Aspire Channel Swim – Bonjour Calais!!

11102666_881122965262192_6941627344107726433_nIts Sunday morning and I am sat in bed… doesn’t sound that unusual but for me it is weird.  Usually around this time I am halfway through splashing up and down our local pool, an hour into some of my favourite couple of hours in the week!   For any of you that have been anywhere near my facebook or the Peachicks’ Bakery twitter account for the last 3 months you may have read a few (ok a million) updates on my Aspire Channel Swim progress.    So far in its 16year history the Aspire Channel Swim alone has raised £4.5million!!

The challenge was to swim the length of the English Channel (22miles) in your local pool over the last 12weeks.  Despite my lungs protesting over a minor chest infection, poorly Peachicks & Daddy Peacock’s Kidney Stones I am very pleased to say I finished all 22 miles on Sunday 6th December!!  I did at one point, after 6 weeks out the pool for one reason or another, think it was never going to happen but 15miles over the last 3 weeks has ensured that I did every last metre of the challenge.  Yaaayyy!!  So far I have raised a modest £45 and am very grateful to everyone who has donated to this very worthwhile cause! I did get a small reward for doing this – I had a bit of birthday money left over and so I treated myself to a Misfit Shine Swimmers Edition – a fitness tracker that actually lap counts in the pool.  I LOVE it and you can read the review here.

***I am still fundraising so there is still time to contribute a few pennies through my Justgiving page – https://www.justgiving.com/midgeaspireswim ***

Aspire are a charity that supports people of all ages who have been paralysed by a spinal cord injury, with the aim of helping them live full & independent lives.  Currently there is no cure for spinal injury, they often happen with no warning and the implications for those affected are wide ranging and not simply limited to having to use a wheelchair.

When Daddy Peacock had his motorbike accident he was wearing a back protector which thankfully protected his spine from any injury.  He did however manage to break (def an understatement) both arms and his ankle and so had to use a wheelchair full time for a good few months and then periodically ever since.  At the time we knew no-one that was in or had ever used a wheelchair so we had no idea how complicated the simple things like just moving around the house (tiny two up two down terrace) would be.  Getting him up the stairs and in the bath was hard enough and he still had one leg to stand on and no limitations to movement in his body – so what we would have done faced with the situation of a spinal cord injury I have no idea.

(I should point out that we had a lot of support from the in-laws we even moved in for a few weeks but being home was more comfortable for both of us especially with an allergic little person in tow – its hard to yell at each other or cry or just sit when you are in someone else’s house no matter how at home they make you feel – sometimes you just need your own bubble.)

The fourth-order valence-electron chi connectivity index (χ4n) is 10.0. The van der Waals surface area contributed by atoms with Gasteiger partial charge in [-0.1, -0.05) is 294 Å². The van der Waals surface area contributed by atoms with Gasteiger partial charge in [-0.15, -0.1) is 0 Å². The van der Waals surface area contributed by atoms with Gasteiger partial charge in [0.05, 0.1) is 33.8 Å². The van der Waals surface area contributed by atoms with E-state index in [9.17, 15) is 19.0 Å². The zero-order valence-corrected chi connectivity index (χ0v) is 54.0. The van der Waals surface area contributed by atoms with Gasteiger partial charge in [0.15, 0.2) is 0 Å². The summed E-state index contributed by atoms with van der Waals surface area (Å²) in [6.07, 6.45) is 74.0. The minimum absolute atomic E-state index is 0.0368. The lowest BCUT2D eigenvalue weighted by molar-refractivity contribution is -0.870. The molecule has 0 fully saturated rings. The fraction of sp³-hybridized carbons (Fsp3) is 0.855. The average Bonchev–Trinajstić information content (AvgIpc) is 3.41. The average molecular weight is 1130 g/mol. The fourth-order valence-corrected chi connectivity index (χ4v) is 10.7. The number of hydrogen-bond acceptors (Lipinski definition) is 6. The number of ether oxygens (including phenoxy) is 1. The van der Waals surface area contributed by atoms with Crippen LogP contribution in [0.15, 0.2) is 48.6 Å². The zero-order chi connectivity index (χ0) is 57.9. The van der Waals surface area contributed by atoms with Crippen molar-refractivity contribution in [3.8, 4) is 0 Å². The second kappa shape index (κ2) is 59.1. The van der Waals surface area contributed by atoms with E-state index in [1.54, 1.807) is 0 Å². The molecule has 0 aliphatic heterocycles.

Luckily I was on maternity leave, the oldest Peachick was 8 months old so I was around 24/7 to start with but had I been working I have no idea what we would have done.   Going out with a wheelchair was a new experience – firstly getting out the house over the door step, then up the narrow path to the car, then getting the thing folded up without getting covered in oil (sounds so shallow but I did cry over it at least once) and finding a way to get it in my tiny car with baby stuff…  And then you are out – shops have stairs, narrow doorways, raised kerbs…. the list goes on.  Matt didn’t get a blue badge but thankfully we had Alys so we parked in the baby spaces to give him more room to get in and out of the car – try getting a wheelchair down the side of a car in a normal space IT DOES NOT WORK!!   We both get very annoyed when people park in disabled spaces when they have no badge – trust me they are vitally important for some people and walking an extra few metres is good for you so just don’t.

Then there is the issue of money, Matt was able to work from home a few hours a week after a few months – he has one of those jobs where it is possible – not everyone does.  But we were still left one complete income down (I had to leave my job to look after him at the end of maternity leave) and most of his*; so we were left with the impossible system of claiming any and every penny you are entitled to – and the giant fight that goes with it.

*because he was working part time he didn’t get sick pay for the rest of the time; we would have been better off him not working at all but it was important for him to work to get back to some normality.

Aspire helps with all of these things and more – the list is huge and also includes providing grants for equipment and access to Independent Living Advisors who help unravel the massess (or not) of information people are given and offer practical advice on day to day living.  All the things that leaflets won’t tell you because how many shopping trips has a leaflet ever actually been on!

So check out their website, maybe donate a bit or have a look at all the different ways you can join in and fundraise for them (pool swims, open water swims, reading challenges & more)!  www.aspire.org.uk  And brace yourself for more of the same next year – I’m definitely doing the Channel swim in 2016 – I’m planning on going there and back so get ready for twice as many updates!!  I’d love to do the actual Channel swim but grumpy lungs and open water DO NOT MIX!!!



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